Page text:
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Gov.'s Allies Block Broad Rebuke

The state GOP declines to fully embrace his fiscal policy and calls on him to put more Republican judges on the bench.

February 27, 2006|Michael Finnegan and Robert Salladay | Times Staff Writers

SAN JOSE — Gov. Arnold Schwarzenegger's allies blocked conservatives in the state GOP on Sunday from passing a broad condemnation of his 2006 agenda, but the party declined to fully embrace his fiscal policy and called on him to put more Republican judges on the bench.

Those moves by roughly 600 delegates voting at the state GOP convention capped a weekend of intraparty strife as conservatives spoke out against Schwarzenegger's calls for a higher minimum wage and $68 billion in new debt for public works projects. They also denounced his appointment of Democrats to judgeships and other state jobs.

A day after killing a move to yank the party's endorsement of Schwarzenegger, the governor's political team succeeded in quashing a resolution against the debt and minimum-wage proposals.

But in a mild slap at the governor's fiscal leadership, party delegates voted to drop language from another resolution that would have lauded him for "signing balanced budgets."

Schwarzenegger has proposed "spending more money than we're taking in," said Assemblyman Chuck DeVore (R-Irvine), who sponsored the wording change. "That's not a balanced budget."

Despite misgivings about Schwarzenegger's direction, many of the GOP rank and file said they still viewed him as the party's best hope for exerting influence in Sacramento, where Democrats hold unassailable margins in the Legislature.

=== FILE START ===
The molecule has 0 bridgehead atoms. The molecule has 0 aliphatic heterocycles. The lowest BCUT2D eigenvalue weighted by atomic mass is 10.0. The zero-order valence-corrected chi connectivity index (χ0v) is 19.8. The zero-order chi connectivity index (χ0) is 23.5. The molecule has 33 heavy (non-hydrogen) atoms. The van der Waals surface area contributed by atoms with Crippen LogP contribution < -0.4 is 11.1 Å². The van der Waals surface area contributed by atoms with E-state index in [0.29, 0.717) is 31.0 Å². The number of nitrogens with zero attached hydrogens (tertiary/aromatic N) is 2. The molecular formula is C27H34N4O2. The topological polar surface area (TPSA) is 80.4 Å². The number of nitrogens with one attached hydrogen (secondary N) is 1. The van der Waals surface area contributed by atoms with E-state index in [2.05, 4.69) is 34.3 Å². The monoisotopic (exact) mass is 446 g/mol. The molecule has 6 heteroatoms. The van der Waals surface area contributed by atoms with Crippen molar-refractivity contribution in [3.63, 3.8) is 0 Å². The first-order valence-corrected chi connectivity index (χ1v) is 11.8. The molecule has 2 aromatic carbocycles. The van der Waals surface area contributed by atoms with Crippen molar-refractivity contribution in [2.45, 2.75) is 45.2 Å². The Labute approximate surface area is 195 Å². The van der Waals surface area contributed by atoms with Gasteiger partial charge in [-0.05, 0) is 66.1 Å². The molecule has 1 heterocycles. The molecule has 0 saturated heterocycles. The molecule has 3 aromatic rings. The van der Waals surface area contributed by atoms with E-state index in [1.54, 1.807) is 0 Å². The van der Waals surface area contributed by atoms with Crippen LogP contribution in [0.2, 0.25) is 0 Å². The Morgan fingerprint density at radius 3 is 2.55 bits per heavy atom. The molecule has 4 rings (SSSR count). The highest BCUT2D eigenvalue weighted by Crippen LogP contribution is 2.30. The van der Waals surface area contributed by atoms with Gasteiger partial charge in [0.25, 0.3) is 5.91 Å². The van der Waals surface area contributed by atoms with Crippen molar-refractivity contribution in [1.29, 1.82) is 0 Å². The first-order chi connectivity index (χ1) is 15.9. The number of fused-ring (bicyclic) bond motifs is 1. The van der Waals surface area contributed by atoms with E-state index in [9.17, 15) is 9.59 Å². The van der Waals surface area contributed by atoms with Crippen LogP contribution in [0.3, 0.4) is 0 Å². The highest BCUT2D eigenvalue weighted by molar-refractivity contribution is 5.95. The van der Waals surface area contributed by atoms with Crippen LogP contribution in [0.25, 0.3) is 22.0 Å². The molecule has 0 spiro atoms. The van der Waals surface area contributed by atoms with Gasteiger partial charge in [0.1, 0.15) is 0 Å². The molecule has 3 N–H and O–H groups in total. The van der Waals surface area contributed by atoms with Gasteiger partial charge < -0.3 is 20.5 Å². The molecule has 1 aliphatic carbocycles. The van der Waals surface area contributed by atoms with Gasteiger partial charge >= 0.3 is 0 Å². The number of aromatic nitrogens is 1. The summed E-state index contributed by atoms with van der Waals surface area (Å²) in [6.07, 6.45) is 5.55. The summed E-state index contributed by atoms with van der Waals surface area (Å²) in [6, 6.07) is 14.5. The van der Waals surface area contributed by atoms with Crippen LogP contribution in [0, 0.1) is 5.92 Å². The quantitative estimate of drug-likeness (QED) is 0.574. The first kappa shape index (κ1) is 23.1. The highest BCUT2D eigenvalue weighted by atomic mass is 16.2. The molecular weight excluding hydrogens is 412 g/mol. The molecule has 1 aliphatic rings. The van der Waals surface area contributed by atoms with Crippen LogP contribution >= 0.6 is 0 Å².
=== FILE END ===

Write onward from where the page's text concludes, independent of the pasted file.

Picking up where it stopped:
In a floor speech, Michael McSweeney of San Diego told delegates that "winning is more fun than losing" and described the attempts to distance the party from Schwarzenegger as misguided.

"It's about how can we spank the governor and form the circular firing squad," he said.

Schwarzenegger's allies were pleased that the gathering ended without a wider rupture between the governor and the GOP conservative base. His political aides have worked for weeks to keep a convention uprising from embarrassing the governor, whose reelection prospects depend partly on a strong turnout of conservative supporters.

"This is the best I could have expected," state party Chairman Duf Sundheim said. "We leave here united."

Schwarzenegger, who is on a three-day trip to Washington, D.C., said Sunday that he had not -- and would not -- change his political philosophy and would govern for Democrats and Republicans alike.

"There are some on the right wing who are not happy about that, who think I should only govern for Republicans, but that's not what I promised the people of California," he said on NBC's "Meet the Press."

When asked about infighting in the GOP, he paraphrased a saying of former President Reagan.

"If 80% of people are your friends, then you don't have 20% enemies, you have 80% friends," he said. "So I mean, that's really the bottom line."

Schwarzenegger acknowledged that he could get caught up in a national anti-Republican tide in November.

Some analysts suggest that voter concern about the war in Iraq, lobbying scandals and administration stumbles over its Medicare drug program and hurricane response could snowball against Republican candidates this fall.

"Yes, you know, that's always a concern," Schwarzenegger responded when asked by host Tim Russert about the possibility of a GOP backlash.

In an appearance at the National Governors Assn.'s winter conference, Schwarzenegger urged fellow governors to join him in fighting an epidemic of child obesity. He said the average body weight of a 12-year-old in California had increased by 10 pounds since the 1970s.

"We in California in the last 10 years gained 360 million pounds of body weight," he added. "Think about it: 360 million pounds of body weight."

Times staff writer Richard Simon in Washington contributed to this report.

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